Author

Mariel Stein

Document Type

Honors Capstone Project

Date of Submission

Spring 5-1-2011

Capstone Advisor

William Coplin

Honors Reader

Ansley Erickson

Capstone Major

Public Administration

Capstone College

Citizenship and Public Affairs

Audio/Visual Component

no

Capstone Prize Winner

no

Won Capstone Funding

no

Honors Categories

Social Sciences

Subject Categories

Education Policy | Public Affairs, Public Policy and Public Administration

Abstract

This Capstone Project discusses high school students’ knowledge of careers and non-college post-secondary options. The problem this project addresses is the fact that many high school students lack adequate knowledge of careers and non-college post-secondary options, and therefore they often make poor decisions regarding their post-secondary plans.

The methodology used was research, observations, and personal communication. I conducted inductive research because I felt that my information of high school vocational education was too narrow and I wanted to broaden my knowledge to see what the trend is across the country, what the causes of the aforementioned problem are, and what attempts are being made nationwide to reform high school education and solve this problem. When researching this, I searched for evidence of students’ lack of knowledge about careers; this evidence came from researchers, education administrators – including teachers, principals, and superintendents – authors, and economists I used past surveys, educational reports, and books that further explained this problem, its causes, and its consequences. I sought out experimental programs and models that high schools across the country were using to reform the education system in an effort to solve this problem.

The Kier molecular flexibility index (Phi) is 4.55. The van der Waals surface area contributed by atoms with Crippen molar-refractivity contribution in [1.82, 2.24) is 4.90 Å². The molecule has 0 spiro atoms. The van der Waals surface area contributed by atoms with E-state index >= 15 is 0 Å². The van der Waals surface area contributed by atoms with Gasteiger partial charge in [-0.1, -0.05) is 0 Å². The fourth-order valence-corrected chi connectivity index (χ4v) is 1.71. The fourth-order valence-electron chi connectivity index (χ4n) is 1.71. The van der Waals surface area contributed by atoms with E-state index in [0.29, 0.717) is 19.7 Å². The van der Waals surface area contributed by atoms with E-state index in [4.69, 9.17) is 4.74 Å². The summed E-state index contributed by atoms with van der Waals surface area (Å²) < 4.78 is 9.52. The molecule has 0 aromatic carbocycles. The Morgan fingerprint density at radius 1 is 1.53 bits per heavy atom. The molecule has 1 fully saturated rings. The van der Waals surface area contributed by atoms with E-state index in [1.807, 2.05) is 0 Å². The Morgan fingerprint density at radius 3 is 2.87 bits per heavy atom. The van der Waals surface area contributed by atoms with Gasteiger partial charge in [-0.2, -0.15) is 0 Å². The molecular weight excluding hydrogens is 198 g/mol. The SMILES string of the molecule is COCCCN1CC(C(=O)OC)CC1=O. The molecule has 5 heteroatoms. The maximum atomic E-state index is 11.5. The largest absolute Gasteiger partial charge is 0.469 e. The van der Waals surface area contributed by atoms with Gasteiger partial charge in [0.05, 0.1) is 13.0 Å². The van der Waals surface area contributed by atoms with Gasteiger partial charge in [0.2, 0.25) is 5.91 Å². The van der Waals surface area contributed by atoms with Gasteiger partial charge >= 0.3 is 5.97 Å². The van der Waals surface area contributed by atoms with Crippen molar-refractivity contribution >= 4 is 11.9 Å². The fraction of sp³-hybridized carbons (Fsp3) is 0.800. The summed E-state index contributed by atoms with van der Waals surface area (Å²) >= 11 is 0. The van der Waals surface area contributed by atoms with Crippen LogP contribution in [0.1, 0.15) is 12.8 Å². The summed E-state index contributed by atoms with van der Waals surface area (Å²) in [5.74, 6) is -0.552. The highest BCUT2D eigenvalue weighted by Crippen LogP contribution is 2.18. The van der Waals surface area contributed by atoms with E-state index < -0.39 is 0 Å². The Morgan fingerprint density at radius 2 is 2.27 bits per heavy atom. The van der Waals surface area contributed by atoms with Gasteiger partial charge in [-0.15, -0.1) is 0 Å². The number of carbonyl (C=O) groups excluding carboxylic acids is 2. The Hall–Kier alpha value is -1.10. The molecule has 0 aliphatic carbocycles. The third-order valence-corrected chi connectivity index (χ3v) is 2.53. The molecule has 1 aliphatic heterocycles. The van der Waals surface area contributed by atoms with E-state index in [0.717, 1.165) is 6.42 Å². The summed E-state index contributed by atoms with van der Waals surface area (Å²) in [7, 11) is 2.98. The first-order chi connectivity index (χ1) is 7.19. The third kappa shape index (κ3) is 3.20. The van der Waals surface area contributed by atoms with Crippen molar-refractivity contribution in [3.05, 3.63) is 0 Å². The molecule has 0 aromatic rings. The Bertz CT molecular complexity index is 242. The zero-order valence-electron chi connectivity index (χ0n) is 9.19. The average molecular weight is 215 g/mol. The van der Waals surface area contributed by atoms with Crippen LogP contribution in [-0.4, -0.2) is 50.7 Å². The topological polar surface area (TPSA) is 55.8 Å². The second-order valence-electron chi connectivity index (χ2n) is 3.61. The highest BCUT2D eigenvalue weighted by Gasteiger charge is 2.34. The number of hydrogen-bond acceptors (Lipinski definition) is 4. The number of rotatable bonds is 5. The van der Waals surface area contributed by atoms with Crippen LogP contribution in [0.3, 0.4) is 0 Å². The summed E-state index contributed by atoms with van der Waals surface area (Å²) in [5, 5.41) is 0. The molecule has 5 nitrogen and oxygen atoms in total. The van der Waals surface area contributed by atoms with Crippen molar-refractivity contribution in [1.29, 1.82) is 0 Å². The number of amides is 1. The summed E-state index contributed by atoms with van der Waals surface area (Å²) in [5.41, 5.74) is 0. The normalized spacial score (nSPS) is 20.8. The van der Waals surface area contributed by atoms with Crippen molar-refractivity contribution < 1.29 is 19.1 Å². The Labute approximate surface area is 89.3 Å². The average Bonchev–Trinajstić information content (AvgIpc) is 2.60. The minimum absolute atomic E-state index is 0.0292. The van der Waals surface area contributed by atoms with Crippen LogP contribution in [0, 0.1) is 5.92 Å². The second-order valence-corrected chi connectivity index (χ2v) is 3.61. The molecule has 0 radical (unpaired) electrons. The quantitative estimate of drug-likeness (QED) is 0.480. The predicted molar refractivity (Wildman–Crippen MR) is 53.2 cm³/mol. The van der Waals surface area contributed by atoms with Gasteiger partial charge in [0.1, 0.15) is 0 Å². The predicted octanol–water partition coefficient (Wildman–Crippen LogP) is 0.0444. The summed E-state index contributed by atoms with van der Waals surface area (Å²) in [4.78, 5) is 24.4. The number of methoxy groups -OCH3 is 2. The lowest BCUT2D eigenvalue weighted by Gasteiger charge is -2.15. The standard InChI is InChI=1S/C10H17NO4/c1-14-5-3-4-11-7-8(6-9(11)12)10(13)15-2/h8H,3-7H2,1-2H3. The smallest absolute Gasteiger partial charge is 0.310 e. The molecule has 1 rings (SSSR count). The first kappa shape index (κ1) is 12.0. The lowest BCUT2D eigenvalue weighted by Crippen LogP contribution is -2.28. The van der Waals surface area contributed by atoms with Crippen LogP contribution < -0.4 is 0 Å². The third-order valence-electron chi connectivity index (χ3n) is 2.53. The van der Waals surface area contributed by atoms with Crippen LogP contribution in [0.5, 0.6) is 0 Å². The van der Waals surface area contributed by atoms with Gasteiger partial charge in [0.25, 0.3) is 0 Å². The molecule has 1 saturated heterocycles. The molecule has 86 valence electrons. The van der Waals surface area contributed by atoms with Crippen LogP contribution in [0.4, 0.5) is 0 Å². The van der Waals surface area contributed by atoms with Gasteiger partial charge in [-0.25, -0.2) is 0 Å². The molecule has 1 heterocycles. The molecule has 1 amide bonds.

For the observational component, I observed one classroom in the College and Career Program at the Brooklyn Generation high school for 7 hours per day for 5 days per week for one month. I taught one class for 5 hours for one day per class for a total of 15 hours. I distributed evaluations to approximately 50 students upon completion of my lesson plan. I kept a journal in which I recorded my observations, the class’s daily activities, the students’ opinions of the class, the teachers’ opinions of the students, and the teachers’ plans and goals for the class.

I had personal communication with approximately five Syracuse University students about their high schools for 3 hours weekly in the 3CSkills class at Syracuse University. During this time, I also participated in discussions regarding the skills necessary for success in college and careers and the work that high schools can do to introduce students to these skills and to careers.

The argument I make in this project is that students lack adequate knowledge of careers and non-college post-secondary options due to the following five reasons: 1) the historic tension between vocational education and traditional academic education; 2) the standards movement; 3) the college-for-all mentality; 4) the institutional factors of American high schools; and 5) the psychology of adolescents. Vocational education refers to high school education that either prepares students for careers or makes them knowledgeable about careers. Career exploration programs, which I refer to throughout the thesis, are defined as high school programs that allow students to explore various careers.

The above problem has led to a high college dropout rate and low attainment rates for certificates and post-secondary degrees in the U.S., and increased high school dropout rates.

In conclusion, the abovementioned problem is a significant and national one that affects students, schools, and the country as a whole. There are many schools and national organizations striving to reform high school education by incorporating career exploration programs but there is still much work that needs to be done in order to adequately teach students about careers and prepare them for the world after high school.

Creative Commons License

Creative Commons Attribution-Noncommercial-No Derivative Works 3.0 License
This work is licensed under a Creative Commons Attribution-Noncommercial-No Derivative Works 3.0 License.

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